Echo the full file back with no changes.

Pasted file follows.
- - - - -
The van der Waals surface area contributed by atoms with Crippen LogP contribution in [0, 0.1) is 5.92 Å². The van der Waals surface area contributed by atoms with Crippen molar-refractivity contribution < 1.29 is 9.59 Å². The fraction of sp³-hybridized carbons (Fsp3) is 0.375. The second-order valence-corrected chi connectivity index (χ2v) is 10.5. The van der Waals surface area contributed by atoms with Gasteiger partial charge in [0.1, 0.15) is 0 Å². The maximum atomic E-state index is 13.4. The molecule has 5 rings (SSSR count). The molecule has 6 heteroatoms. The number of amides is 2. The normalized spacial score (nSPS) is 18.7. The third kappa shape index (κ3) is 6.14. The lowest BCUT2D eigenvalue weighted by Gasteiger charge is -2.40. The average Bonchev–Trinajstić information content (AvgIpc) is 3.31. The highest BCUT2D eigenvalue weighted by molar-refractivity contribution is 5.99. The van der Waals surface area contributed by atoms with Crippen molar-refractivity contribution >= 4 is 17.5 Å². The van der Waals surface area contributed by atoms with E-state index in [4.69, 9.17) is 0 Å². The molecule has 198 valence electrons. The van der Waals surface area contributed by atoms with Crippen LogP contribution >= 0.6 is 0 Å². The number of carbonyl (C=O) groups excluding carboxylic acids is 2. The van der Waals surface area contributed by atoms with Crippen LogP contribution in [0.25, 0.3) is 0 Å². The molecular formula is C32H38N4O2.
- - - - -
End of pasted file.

The van der Waals surface area contributed by atoms with Crippen LogP contribution in [0, 0.1) is 5.92 Å². The van der Waals surface area contributed by atoms with Crippen molar-refractivity contribution < 1.29 is 9.59 Å². The fraction of sp³-hybridized carbons (Fsp3) is 0.375. The second-order valence-corrected chi connectivity index (χ2v) is 10.5. The van der Waals surface area contributed by atoms with Gasteiger partial charge in [0.1, 0.15) is 0 Å². The maximum atomic E-state index is 13.4. The molecule has 5 rings (SSSR count). The molecule has 6 heteroatoms. The number of amides is 2. The normalized spacial score (nSPS) is 18.7. The third kappa shape index (κ3) is 6.14. The lowest BCUT2D eigenvalue weighted by Gasteiger charge is -2.40. The average Bonchev–Trinajstić information content (AvgIpc) is 3.31. The highest BCUT2D eigenvalue weighted by molar-refractivity contribution is 5.99. The van der Waals surface area contributed by atoms with Crippen molar-refractivity contribution >= 4 is 17.5 Å². The van der Waals surface area contributed by atoms with E-state index in [4.69, 9.17) is 0 Å². The molecule has 198 valence electrons. The van der Waals surface area contributed by atoms with Crippen LogP contribution >= 0.6 is 0 Å². The number of carbonyl (C=O) groups excluding carboxylic acids is 2. The van der Waals surface area contributed by atoms with Crippen LogP contribution in [0.25, 0.3) is 0 Å². The molecular formula is C32H38N4O2.